Air Intake Pressure?

1. Nov 27, 2007

Max_VQ

(First post!)

The other day I was using my OBD-2 scanner and found out that my car's intake has a peek flow of 25 lbs/min. I converted this to ~317 cubic feet (at 5.5 deg C)

I then calculated the velocity in the 3.5" diameter intake to be ~36 feet/sec.
The intake has a 2" venturi orifice (sound muffler) and calculated the flow at this point to be ~64 feet/sec.

Here is where I am stuck. How do I calculate the pressure difference?

2. Nov 27, 2007

FredGarvin

To accurately calculate the expected delta P you need to have the venturi's discharge coefficient. The coefficient is a function of the geometry and is calculated during tests. Venturis usually have pretty high Cv values when compared to an orifice (usually close to 1) but they do vary with Reynolds number.

The standard calculation for flow through a venturi device is

$$Q = C_v A_t \sqrt{\frac{2 \Delta P}{\rho(1-\beta^4)}}$$

Where:
$$Q$$ = Volumetric flow rate
$$C_v$$ = Discharge coefficient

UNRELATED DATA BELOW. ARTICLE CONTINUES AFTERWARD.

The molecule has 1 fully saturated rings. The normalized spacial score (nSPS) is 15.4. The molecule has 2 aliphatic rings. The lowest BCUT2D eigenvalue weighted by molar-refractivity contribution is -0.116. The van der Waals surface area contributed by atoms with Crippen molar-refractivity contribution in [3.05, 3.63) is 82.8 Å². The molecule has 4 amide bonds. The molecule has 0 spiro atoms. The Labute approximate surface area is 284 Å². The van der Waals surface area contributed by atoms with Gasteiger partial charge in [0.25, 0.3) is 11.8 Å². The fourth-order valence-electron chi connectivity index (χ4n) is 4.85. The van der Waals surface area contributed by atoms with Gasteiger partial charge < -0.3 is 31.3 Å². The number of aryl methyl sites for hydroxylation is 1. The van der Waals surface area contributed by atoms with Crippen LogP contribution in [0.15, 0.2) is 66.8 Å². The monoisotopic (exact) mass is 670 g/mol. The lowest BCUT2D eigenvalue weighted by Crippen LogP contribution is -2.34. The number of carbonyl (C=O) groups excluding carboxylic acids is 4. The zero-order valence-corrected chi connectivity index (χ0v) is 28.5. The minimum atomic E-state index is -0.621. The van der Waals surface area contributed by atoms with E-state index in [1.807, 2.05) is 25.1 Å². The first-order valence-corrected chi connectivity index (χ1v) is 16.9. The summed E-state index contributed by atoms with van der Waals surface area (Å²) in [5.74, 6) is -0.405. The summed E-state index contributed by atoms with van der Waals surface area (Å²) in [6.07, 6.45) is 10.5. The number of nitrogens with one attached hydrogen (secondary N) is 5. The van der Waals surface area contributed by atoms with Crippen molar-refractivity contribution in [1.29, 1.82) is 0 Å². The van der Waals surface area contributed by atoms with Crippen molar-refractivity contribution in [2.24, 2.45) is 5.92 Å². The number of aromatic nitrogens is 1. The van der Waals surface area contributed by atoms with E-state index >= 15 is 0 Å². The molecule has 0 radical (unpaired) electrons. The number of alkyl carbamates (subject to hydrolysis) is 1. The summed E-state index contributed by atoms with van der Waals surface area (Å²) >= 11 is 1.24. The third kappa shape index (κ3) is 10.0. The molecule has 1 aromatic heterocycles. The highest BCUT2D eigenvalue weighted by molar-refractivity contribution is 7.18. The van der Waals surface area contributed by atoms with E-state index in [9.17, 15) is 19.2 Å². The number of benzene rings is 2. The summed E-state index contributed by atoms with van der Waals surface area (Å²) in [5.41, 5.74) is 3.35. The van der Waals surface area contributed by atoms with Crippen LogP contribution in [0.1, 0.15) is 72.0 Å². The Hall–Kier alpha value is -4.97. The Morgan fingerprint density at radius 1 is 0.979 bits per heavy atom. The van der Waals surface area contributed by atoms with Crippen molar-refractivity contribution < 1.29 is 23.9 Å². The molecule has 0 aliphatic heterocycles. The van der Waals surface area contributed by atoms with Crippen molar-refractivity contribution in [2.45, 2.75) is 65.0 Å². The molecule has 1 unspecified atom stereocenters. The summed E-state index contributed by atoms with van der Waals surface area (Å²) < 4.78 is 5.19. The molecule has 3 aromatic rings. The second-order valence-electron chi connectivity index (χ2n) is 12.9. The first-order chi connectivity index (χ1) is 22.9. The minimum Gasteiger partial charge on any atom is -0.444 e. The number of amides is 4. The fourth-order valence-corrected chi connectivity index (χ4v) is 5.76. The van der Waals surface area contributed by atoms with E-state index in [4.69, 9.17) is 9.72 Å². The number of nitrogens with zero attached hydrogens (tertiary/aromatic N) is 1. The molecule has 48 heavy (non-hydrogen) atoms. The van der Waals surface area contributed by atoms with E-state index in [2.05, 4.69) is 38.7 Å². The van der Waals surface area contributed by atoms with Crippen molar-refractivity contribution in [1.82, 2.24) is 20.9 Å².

$$A_t$$ = Throat area
$$\Delta P$$ = Pressure difference
$$\rho$$ = Flowing density
$$\beta$$ = Diameter ratio

Last edited: Nov 27, 2007
3. Nov 27, 2007

stewartcs

I think the standard Cv is taken as 0.975 but varies with the Reynolds number.

4. Nov 27, 2007

stewartcs

Just to add my 2 cents...since this is compressible flow, you'll probably need to include a gas expansion factor in Fred's equation. Although, if the delta P is less than 10% (if memeory serves me correctly), Crane TP410 say's that you can use incompressible flow as an approximation. So you'll probably be ok with the first equation.

5. Nov 27, 2007

Max_VQ

Wow!! Thanks for the quick replies.

Are my units correct:
$$Q$$ = Volumetric flow rate in CFM
$$C_v$$ = Discharge coefficient
$$A_t$$ = Throat area in inches squared
$$\Delta P$$ = Pressure difference in inches of water??
$$\rho$$ = Flowing density in pounds/min
$$\beta$$ = Diameter ratio 3.5:2